1. They probably do not want to share their profits or customers. Why give someone else my business?
Huh?! Seriously? How about losing that business altogether if you consistently fail to deliver to your customers.
2. Their charges may be higher, resulting in charging the customer higher.
Well… possibly. But chances are you have already agreed on a price with your customer. The only reason you need the help is to help deliver on your promise. For me I would simply state my offer and if she is willing, fine, if not, we shake hands and move on.
But then again, if I was in this situation, knowing me, if I was the designer with the work, I would probably cut my losses to save my face; and if I was the person with a slow month, I would charge just enough to cover my costs and not expect to make the profit just to keep my tailors engaged so I don’t lose them. Everyone here knows how hard it is to find good machinists.
But of course when we both have a good relationship, we can revisit the figures and find a mid-way that is comfortable enough for both of us.
3. They are probably not sure of how competent the designer is so would not want to risk it.
Ah… this I can totally understand. That can simply be rectified by testing them first before entrusting them with your work. After all, even under your very nose, your tailor can still mess up your work.
4. They might abandon your work when their own customers come knocking.
Very valid point. That is where agreements come in and where they default, there will be penalties.
5. The designer might steal their design.
Ha! Is this a joke? Everyone steals everyone else’s designs. NO that does not make it right but chances are you will never find out anyway. It even happens to the biggest global companies who produce in Asia.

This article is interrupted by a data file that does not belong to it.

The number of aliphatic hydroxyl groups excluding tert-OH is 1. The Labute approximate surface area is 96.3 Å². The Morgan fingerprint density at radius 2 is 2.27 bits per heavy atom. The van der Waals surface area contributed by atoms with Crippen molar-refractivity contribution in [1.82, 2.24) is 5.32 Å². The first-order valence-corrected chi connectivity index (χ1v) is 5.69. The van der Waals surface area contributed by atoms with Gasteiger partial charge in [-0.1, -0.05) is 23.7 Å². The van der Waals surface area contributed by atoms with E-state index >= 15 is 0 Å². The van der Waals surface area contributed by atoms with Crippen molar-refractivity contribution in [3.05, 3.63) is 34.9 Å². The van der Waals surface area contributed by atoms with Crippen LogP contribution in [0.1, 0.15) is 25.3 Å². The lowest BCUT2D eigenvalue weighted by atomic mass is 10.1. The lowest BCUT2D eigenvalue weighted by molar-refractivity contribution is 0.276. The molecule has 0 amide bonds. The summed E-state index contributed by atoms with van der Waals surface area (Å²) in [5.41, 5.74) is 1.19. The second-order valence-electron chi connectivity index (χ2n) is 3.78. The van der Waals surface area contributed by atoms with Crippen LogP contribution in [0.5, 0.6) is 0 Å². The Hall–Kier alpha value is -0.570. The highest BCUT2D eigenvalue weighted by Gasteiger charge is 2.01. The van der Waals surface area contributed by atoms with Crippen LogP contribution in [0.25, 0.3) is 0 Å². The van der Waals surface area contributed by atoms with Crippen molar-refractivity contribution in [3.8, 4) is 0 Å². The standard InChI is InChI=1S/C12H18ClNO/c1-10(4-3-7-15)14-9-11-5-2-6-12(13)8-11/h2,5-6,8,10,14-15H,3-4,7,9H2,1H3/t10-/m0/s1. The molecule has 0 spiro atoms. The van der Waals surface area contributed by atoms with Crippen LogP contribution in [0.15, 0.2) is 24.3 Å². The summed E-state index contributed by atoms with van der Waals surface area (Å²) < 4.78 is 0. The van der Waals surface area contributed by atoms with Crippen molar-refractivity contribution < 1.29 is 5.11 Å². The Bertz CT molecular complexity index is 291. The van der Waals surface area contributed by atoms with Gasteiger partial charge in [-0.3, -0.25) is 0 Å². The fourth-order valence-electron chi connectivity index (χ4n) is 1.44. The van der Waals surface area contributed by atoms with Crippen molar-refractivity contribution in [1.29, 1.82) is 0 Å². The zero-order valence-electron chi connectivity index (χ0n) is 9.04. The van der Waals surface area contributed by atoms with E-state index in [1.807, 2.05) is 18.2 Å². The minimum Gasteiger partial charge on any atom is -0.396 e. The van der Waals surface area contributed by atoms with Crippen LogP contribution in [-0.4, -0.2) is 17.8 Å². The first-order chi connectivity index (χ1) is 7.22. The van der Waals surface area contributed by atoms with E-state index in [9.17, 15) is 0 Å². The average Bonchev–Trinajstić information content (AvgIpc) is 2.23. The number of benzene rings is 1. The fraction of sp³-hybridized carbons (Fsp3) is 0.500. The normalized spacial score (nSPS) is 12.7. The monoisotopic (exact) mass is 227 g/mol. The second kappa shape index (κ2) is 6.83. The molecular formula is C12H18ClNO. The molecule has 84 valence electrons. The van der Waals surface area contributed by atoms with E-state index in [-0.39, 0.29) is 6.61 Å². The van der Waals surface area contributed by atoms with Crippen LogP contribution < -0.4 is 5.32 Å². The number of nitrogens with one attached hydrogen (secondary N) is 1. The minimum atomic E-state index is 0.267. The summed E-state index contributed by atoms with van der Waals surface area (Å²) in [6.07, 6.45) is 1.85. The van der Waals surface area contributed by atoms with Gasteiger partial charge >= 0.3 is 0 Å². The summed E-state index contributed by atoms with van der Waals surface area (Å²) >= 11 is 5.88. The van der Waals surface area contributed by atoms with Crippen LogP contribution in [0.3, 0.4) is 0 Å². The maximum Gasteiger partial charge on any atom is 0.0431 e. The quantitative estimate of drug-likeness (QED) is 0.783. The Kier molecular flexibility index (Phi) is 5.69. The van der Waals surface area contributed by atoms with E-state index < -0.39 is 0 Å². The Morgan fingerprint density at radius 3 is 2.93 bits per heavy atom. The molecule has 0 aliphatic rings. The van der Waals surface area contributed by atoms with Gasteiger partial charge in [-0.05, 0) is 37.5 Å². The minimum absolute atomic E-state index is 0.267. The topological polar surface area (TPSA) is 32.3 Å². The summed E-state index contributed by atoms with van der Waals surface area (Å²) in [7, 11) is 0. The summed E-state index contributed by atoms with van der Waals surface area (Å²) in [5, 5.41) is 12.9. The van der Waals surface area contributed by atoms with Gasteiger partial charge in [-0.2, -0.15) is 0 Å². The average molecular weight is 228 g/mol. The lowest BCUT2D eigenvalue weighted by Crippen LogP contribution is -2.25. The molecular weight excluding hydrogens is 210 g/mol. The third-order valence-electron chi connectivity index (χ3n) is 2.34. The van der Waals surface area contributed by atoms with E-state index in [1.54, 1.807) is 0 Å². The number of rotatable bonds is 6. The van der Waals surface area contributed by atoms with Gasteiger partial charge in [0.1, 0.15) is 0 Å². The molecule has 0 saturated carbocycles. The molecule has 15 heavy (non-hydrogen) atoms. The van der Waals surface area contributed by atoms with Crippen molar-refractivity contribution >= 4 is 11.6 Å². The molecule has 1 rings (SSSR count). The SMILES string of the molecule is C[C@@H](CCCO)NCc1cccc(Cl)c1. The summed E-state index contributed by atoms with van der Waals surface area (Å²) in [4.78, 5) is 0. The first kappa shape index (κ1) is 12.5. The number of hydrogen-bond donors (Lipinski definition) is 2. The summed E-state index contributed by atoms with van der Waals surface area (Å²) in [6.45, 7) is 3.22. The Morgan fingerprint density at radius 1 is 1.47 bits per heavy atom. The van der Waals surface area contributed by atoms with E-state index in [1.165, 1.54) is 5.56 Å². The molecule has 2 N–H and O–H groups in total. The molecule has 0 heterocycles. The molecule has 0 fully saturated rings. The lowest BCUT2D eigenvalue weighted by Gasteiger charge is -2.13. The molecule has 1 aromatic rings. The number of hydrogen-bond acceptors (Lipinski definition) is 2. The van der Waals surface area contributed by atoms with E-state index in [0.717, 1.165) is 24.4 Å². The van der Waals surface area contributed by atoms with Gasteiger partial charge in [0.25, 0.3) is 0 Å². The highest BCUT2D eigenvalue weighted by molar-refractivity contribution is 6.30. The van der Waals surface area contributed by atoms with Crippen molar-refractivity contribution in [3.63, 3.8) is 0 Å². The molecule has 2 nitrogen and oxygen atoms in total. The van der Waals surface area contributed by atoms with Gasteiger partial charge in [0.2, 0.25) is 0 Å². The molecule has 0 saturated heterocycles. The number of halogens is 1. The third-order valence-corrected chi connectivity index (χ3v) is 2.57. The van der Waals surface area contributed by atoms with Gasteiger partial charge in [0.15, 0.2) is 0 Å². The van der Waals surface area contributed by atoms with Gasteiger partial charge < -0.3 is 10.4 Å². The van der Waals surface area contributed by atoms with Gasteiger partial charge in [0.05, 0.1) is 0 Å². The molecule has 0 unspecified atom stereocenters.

Besides, before you jump to that conclusion, note that most designers are influenced by the same things. Chances are she may already have that design. If I were the other designer, I would show her that design (if I have it in my portfolio) before I accept the job.
6. They might lose their customer to that designer if their work is better than theirs.
Oh puh-lease like seriously?! If this is your mindset, then it is just shocking! First, how would the person even know who the customer is? Then 2nd, get over yourself.
There were other reasons but these were the only ones I could remember.
I personally think the Nigerian Fashion Industry would be a much better place if people chose to work together rather than step on each other. I just read an article today which I though was pretty amazing about a new company, Tinker Tailor, who customise designer dresses. You can read about it at the following link:
I know our Industry is not mature enough to handle this type of collaboration, especially since many of us are just starting out and want to protect ourselves and also because of integrity issues, but the global industry has really gone far in terms of collaboration.
During my internship, even though the company I worked with had a huge factory, they still outsourced some of their work to other smaller factories. Similarly, when I visited China, I found out that despite the stiff competition, factories still outsourced their work to other factories just to meet up with their orders. Which is the way it should be really? Establishing a relationship with people who can help move your business forward.
I personally believe that outsourcing will not only make life much easier for you but if you do your maths, you might even find out that it might reduce your costs. But the biggest advantage to me of outsourcing done right is the ability to deliver on your jobs and have a good night’s sleep as well.
If you are a designer swamped with work, do let me know so I can hook you up with others that can help relieve your stress!